“We are elated to have won the 10K Innovation Challenge,” says Rebecca Hernandez, manager, Help Me Grow Orange County. “Our participation allowed us to highlight our innovative and collaborative efforts with Quality Start OC’s Quality Rating & Improvement System.  Utilizing integrated technology, we created a more accessible and efficient process to conduct developmental screening for young children in family child care.  We are certain these children are connected to services because they are easily linked now to Help Me Grow.  We hope we inspired our colleagues in the nation’s other affiliates to consider implementing a similar innovation.”

Help Me Grow Orange County will now be working on increasing the number of family childcare providers who utilize the link to complete developmental screenings, and developing API (Application Programming Interface) to import screening results into the OC Children’s Screening Registry.

Parents, caregivers, and providers can call Help Me Grow Orange County at 866-GROW-025 (866-476-9025) or visit www.helpmegrowoc.org to get help in navigating the developmental services system in Orange County.


Meet Dr. Jonathan Auth

CHOC Children’s wants its medical staff and patients to get to know its growing team of physicians, including primary and specialty care providers. Today, meet one of our pediatricians Dr. Jonathan Auth.   After graduating from USC Keck School of Medicine, he completed his residency at UCLA, for which he served as chief resident.  He’s been on the CHOC medical staff for seven years.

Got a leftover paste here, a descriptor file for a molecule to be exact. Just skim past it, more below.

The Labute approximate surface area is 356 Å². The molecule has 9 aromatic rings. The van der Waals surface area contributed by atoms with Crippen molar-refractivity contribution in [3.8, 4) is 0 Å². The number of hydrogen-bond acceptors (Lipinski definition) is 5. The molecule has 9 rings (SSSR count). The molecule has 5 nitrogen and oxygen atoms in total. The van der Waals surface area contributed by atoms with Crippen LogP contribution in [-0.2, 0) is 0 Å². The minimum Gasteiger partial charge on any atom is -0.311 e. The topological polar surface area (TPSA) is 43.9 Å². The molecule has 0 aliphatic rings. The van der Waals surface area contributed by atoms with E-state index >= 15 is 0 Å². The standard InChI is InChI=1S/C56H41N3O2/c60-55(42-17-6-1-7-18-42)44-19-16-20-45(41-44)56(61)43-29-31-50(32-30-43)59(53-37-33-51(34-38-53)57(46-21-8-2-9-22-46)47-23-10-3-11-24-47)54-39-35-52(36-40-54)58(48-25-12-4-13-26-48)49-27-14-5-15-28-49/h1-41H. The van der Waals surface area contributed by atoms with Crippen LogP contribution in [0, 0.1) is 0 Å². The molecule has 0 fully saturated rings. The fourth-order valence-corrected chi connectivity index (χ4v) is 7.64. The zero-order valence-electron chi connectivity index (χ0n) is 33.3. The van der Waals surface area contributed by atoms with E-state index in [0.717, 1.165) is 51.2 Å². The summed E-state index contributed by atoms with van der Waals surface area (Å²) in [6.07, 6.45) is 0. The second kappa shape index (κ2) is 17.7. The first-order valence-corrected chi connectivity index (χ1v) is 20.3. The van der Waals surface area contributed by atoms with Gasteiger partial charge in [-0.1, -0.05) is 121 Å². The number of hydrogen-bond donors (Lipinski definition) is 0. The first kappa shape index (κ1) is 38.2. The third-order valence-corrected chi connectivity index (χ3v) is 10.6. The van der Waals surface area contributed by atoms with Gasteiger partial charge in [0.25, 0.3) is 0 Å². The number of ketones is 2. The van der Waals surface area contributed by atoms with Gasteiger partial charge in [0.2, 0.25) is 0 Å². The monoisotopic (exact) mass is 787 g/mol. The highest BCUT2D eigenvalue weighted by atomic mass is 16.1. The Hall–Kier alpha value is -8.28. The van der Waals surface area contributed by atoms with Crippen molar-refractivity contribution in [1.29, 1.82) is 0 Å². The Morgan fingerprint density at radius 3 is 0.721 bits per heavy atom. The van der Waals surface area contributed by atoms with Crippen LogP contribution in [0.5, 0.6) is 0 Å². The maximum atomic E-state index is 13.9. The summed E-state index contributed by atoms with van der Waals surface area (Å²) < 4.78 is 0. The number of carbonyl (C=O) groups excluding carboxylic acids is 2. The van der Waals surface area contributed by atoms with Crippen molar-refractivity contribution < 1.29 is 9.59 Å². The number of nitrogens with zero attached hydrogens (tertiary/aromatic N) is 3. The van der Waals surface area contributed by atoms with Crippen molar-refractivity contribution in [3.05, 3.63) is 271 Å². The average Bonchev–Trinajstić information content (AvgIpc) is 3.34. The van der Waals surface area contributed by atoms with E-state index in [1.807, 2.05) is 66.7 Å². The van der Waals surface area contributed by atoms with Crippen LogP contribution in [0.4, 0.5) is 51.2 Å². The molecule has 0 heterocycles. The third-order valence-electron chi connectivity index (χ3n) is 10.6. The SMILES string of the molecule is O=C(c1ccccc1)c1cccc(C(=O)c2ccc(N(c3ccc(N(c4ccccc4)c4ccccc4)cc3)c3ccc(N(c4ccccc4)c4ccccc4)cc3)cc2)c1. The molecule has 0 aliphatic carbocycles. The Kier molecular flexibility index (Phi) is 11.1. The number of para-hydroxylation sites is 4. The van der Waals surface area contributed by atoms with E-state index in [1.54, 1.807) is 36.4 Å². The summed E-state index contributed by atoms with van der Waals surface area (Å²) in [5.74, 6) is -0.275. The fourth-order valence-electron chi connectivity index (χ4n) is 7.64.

Dr. Jonathan Auth, CHOC Children’s pediatrician

Q: What are your clinical interests?

A: I am especially interested in newborn care.

Q: What are your most common diagnoses?

A: I see a lot of patients with fevers, viral upper respiratory infections, conjunctivitis, gastroenteritis, asthma, allergy, rhinitis, rashes and eczema. I also provide well child care.

Q: When did you decide to become a pediatrician?

A: Growing up in a large family with seven brothers and sisters, I always enjoyed being around children. As a young child, I enjoyed taking things apart and putting them back together.  Combining my love for fixing things and my personality as a people person, it became clear to me in high school that I was called into a life of medicine.